Theodore Sizer: Educational Theorist as Charter School Principal
New York Times, 8/2/98

HARVARD, Mass. -- Toward the end of this last school year, Theodore Sizer, the author and strategist of school reform, was sitting at a long table in the windowless office of the Francis W. Parker Charter Essential School here. He and his wife, Nancy, had just agreed to become co-principals of Parker, a three-year-old junior and senior high school founded on the progressive principles with which he is associated.

Teachers are a Hot Commodity
San Jose Mercury News, 8/2/98

Supply and demand: Districts wheel and deal to counter effects of attrition, class size reduction.

Education Plan Debated
San Jose Mercury News, 7/30/98

Supporters and opponents of a ballot measure designed to permanently lock in money for class size reduction and create a special office to rate and rank California public schools appeared before the Silicon Valley Manufacturing Group's Education Task Force on Wednesday, in a discussion aimed at whether the group should endorse the measure.

For more information, see my Proposition 8 Web Page.

School Performance Plan Sidetracked
Contra Costa Times, 7/30/98

Plans to create a statewide program to hold schools more accountable for student performance hit a speed bump Wednesday when Gov. Pete Wilson unveiled a proposal that differs in key areas from the one being crafted by a special group of six lawmakers.

Survey: Parents care more about education than integration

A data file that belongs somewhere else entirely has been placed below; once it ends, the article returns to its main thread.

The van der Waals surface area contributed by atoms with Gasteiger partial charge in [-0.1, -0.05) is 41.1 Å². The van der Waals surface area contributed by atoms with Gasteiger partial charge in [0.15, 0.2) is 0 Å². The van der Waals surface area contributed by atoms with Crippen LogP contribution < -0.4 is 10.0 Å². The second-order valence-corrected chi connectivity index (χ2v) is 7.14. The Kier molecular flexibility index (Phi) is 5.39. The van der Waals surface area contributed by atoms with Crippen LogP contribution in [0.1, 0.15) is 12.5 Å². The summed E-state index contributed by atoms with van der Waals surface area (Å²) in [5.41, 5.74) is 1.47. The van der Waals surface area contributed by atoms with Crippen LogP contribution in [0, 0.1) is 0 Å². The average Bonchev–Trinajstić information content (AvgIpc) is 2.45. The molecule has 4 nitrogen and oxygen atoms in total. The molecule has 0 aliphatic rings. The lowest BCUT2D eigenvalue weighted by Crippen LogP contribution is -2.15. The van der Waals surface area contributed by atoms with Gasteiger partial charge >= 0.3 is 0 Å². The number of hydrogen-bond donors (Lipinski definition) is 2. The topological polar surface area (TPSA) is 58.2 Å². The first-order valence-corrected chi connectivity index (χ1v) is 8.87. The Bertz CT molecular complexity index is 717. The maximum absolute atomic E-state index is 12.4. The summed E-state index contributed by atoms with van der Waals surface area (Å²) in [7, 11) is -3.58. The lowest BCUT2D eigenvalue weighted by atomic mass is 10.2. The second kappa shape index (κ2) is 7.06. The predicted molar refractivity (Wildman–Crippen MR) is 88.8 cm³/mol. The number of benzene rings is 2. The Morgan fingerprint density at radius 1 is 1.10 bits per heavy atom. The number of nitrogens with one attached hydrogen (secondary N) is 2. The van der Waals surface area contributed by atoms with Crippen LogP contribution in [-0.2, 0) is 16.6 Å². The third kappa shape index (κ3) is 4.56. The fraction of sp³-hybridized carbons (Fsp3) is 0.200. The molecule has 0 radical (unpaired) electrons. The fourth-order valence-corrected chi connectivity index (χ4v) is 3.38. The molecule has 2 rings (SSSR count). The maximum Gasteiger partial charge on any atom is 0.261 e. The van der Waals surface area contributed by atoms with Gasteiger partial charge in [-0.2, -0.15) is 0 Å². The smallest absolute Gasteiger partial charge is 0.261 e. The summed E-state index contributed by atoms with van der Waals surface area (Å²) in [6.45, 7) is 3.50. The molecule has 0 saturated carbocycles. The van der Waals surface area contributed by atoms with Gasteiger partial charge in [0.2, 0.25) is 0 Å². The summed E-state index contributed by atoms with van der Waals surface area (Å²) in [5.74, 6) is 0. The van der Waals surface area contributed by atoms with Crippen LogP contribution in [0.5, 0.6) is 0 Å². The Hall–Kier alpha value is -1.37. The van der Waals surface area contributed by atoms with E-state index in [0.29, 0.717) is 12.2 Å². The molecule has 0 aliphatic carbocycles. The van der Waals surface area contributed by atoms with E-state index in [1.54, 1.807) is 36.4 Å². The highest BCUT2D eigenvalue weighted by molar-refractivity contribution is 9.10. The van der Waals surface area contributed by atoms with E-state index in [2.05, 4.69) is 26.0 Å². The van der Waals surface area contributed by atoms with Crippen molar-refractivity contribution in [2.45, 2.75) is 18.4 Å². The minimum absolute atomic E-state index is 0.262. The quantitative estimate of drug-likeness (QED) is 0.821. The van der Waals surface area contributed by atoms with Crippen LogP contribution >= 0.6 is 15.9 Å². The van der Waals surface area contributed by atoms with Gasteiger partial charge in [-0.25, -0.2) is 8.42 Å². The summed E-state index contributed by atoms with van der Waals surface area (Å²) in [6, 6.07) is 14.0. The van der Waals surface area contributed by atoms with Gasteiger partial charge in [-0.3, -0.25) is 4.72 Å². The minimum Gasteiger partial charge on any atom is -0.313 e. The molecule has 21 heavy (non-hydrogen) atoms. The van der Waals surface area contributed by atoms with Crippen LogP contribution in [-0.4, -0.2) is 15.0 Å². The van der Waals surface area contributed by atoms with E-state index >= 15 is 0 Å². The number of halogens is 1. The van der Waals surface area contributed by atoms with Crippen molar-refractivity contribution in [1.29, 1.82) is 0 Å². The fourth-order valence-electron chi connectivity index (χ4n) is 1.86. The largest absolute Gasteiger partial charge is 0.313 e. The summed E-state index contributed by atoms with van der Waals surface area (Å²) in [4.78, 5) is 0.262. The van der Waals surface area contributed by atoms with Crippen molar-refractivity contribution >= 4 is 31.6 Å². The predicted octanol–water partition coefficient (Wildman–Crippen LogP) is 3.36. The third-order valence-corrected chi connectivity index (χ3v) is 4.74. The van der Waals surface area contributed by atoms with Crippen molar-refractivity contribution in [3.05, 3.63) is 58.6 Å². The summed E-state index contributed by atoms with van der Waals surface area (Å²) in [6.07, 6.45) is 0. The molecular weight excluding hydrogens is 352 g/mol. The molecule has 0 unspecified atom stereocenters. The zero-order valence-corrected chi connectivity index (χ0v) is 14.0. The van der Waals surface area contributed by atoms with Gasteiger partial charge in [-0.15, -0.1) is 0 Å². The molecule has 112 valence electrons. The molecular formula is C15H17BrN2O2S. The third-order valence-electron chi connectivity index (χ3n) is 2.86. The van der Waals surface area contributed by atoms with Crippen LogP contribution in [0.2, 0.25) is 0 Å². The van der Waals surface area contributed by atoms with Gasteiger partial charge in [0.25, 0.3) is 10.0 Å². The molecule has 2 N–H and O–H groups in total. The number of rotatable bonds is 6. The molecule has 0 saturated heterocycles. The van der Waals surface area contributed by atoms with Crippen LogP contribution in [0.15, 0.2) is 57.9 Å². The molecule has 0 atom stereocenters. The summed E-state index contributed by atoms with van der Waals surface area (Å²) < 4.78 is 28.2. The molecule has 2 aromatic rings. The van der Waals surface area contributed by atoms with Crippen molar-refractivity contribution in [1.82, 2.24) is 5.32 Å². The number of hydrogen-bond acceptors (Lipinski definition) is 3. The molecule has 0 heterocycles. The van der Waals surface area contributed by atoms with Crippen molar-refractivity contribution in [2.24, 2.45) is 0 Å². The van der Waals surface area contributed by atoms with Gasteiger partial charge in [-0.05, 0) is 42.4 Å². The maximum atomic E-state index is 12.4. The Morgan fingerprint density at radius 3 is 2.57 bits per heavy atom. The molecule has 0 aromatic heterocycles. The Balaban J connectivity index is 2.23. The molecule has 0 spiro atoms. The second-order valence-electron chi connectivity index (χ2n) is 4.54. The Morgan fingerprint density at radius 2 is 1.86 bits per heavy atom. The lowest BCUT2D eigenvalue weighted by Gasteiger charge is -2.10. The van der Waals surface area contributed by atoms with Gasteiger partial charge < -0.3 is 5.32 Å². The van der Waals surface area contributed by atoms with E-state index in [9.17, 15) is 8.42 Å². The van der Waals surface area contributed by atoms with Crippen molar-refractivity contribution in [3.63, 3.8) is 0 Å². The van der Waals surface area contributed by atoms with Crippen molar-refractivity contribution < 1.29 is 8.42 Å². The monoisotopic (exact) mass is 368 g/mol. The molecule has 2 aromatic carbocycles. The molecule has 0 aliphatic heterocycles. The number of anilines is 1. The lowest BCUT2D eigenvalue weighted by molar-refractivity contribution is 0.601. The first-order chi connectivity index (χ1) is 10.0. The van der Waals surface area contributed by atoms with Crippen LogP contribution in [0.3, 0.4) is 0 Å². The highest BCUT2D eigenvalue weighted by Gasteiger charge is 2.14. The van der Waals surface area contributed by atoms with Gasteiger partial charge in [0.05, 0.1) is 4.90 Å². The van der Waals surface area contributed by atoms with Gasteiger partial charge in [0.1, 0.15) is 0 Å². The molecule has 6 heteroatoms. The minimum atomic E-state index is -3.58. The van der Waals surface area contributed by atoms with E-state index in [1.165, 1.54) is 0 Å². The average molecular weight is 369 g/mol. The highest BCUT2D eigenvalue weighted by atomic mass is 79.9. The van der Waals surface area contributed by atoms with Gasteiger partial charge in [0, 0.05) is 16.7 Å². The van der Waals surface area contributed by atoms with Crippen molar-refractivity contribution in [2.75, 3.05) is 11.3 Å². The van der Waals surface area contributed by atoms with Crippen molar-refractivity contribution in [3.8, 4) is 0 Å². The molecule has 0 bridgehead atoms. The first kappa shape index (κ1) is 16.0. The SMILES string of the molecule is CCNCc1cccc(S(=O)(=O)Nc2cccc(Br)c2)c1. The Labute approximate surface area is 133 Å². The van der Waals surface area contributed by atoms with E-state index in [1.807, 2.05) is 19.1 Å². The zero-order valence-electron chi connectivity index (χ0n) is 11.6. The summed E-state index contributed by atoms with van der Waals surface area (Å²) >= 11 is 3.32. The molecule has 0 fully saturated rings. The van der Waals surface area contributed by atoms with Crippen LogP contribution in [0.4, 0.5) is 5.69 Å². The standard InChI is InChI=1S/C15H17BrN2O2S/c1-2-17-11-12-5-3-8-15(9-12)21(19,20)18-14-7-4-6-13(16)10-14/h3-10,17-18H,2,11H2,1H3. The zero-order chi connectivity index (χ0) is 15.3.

Dallas Morning News, 7/29/98

Both groups of parents value racial diversity, but more as an idea than a reality, the survey by Public Agenda found. Fifty-one percent of the black parents surveyed and 72 percent of the white parents said integrated schools made little difference in the education that their children receive.

District Turns Up the Heat on Poor Students
Sacramento Bee, 7/27/98

To be promoted to the next grade, poorly performing third-, fifth- and eighth-graders must attend summer classes and meet minimum reading standards by the end of the eight-week course. Many politicians statewide have called for mandatory summer classes to avoid social promotions.

The Bite On Teachers -- Politicians are fighting for voters' hearts by going after bad apples in the classroom
Time Magazine, 7/20/98

Dan Waters: School Boards Then and Now
Sacramento Bee, 7/26/98

Once upon a time -- a generation or two ago -- service on a local school board was considered to be a civic duty, something one performed for the good of the community. Five things happened in California a generation ago to change that generally positive situation.